DECIDED FEBRUARY 9, 1981. REHEARING DENIED MARCH 2, 1981.
Action for damages. Whitfield Superior Court. Before Judge Temples.
R. Leslie Waycaster, Jr., F. Gregory Melton, for appellant.
Lin Wood, J. Bruce Welch, for appellees.
The issue in this case is whether an employer whose workers' compensation insurance premiums have increased as the result of a disability suffered by an employee at the hands of a third-party tortfeasor has a claim against the tortfeasor for the amount of that increase in premium. The appellant employer contends that such a claim exists based on the common law right of indemnity. The trial court disagreed and dismissed the complaint for failure to state a claim upon which relief could be granted. Held:
1. A person who is compelled to pay damages because of liability imputed to him as the result of a tort committed by another may maintain an action for indemnity against the person whose wrong has thus been imputed to him. Central of Ga. R. Co. v. Macon R. c. Co., 9 Ga. App. 628 (3a) ( 71 S.E. 1076) (1911); U.S. Shoe Corp. v. Jones, 149 Ga. App. 595 (4) ( 225 S.E.2d 73) (1979). However, the appellant in this case has had no wrong imputed to it, nor does it otherwise have vicarious liability to its employee for the injuries allegedly inflicted by the appellee tortfeasor. Its obligation to the employee is instead to pay workers' compensation benefits, an obligation which arises regardless of fault and is not shared by the appellee. Cf. Liberty Mut. Ins. Co. v. Ga. Ports Authority, 155 Ga. App. 940 ( 274 S.E.2d 52) (1980).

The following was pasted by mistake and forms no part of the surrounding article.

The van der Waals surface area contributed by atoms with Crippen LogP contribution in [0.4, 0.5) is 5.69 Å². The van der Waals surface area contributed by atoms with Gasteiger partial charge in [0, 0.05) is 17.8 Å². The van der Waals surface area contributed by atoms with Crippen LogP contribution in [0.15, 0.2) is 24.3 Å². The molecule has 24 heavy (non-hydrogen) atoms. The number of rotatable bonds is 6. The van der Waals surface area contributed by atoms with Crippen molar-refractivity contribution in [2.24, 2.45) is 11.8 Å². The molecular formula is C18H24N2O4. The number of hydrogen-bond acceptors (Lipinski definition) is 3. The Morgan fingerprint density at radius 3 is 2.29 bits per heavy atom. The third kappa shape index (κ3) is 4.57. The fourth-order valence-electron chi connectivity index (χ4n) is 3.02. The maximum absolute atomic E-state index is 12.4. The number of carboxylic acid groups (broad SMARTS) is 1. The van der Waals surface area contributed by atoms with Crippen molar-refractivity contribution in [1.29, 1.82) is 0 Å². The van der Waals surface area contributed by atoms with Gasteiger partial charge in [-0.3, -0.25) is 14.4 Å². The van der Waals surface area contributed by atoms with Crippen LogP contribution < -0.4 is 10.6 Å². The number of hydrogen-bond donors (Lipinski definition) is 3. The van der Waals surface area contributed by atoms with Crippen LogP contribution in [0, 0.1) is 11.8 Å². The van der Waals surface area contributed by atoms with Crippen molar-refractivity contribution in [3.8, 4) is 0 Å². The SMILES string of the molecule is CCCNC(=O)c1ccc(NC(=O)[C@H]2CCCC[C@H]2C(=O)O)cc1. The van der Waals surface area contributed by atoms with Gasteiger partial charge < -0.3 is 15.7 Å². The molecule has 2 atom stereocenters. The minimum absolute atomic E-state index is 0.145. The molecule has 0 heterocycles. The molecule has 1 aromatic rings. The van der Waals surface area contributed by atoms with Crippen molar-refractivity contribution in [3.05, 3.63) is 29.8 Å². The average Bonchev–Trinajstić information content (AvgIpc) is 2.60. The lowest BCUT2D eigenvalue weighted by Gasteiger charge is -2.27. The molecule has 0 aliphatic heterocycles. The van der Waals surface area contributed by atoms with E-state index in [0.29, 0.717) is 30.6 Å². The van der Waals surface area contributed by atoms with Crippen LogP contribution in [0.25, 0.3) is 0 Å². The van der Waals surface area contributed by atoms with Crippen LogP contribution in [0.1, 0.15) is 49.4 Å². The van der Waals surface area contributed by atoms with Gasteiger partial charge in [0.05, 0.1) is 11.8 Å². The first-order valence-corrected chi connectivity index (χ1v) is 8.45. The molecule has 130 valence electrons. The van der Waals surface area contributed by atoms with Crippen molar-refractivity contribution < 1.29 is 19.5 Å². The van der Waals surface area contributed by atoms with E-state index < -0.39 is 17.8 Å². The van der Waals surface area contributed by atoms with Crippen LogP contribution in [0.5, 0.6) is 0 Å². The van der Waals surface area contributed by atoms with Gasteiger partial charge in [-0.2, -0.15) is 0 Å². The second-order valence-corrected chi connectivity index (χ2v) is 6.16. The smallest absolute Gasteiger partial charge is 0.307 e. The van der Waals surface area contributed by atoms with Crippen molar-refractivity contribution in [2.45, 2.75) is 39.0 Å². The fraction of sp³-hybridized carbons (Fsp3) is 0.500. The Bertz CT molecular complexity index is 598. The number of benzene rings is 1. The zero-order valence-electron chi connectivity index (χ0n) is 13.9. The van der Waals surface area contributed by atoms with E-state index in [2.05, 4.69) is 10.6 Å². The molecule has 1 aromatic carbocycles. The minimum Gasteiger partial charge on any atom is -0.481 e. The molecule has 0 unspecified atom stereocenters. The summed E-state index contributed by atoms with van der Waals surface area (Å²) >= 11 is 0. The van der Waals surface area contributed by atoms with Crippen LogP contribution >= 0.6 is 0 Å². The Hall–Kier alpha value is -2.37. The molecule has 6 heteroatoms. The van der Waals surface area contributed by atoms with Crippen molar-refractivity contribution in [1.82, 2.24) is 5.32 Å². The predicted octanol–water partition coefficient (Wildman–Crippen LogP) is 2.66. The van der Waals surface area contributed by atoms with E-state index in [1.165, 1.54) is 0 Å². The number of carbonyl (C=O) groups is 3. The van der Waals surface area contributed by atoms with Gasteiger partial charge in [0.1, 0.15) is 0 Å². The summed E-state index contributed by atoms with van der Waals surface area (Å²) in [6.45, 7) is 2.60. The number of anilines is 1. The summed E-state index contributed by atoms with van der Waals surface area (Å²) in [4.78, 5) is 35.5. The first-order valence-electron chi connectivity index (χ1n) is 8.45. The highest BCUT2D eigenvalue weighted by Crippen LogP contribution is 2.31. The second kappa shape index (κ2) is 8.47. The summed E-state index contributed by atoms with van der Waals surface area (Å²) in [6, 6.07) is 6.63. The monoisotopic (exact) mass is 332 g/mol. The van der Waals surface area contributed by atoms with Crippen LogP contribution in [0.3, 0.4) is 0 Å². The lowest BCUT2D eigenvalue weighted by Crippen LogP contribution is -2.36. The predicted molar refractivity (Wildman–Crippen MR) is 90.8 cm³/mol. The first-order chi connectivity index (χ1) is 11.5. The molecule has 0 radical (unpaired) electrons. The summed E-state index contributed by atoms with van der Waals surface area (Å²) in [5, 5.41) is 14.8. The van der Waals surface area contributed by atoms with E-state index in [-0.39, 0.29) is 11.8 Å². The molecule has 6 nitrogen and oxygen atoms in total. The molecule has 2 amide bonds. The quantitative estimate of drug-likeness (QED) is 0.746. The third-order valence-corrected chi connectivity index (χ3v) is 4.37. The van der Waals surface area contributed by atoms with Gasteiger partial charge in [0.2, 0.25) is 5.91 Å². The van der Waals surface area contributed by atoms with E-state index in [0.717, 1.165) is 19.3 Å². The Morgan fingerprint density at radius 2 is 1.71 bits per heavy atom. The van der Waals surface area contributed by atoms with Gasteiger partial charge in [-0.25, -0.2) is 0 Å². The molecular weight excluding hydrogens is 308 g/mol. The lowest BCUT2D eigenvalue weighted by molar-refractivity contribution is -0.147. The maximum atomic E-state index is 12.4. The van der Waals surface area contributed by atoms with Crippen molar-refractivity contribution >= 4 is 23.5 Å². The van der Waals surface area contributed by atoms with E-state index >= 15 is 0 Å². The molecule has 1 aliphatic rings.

2. The appellant further argues that the appellee is liable because the increase in premiums is an element of the damages proximately caused by the appellee's negligence. Underlying this argument is the assumption that the appellee breached a legal duty to the appellant to refrain from negligently injuring its employees. We are aware of no authority for the existence of such a duty to employers, and the appellant certainly has not attempted to cite any. The alleged tort in this case was committed against the employee, not the appellant. Moreover, the type of damages at issue have been held "too remote to be the basis of a recovery." Sanford-Brown Co. v. Patent Scaffolding Co., 199 Ga. 41, 43 ( 33 S.E.2d 422) (1945), a case wherein a construction company made an identical claim against a supplier of defective scaffolding, based on breach of contract.
Judgment affirmed. Deen, P. J., and Carley, J., concur.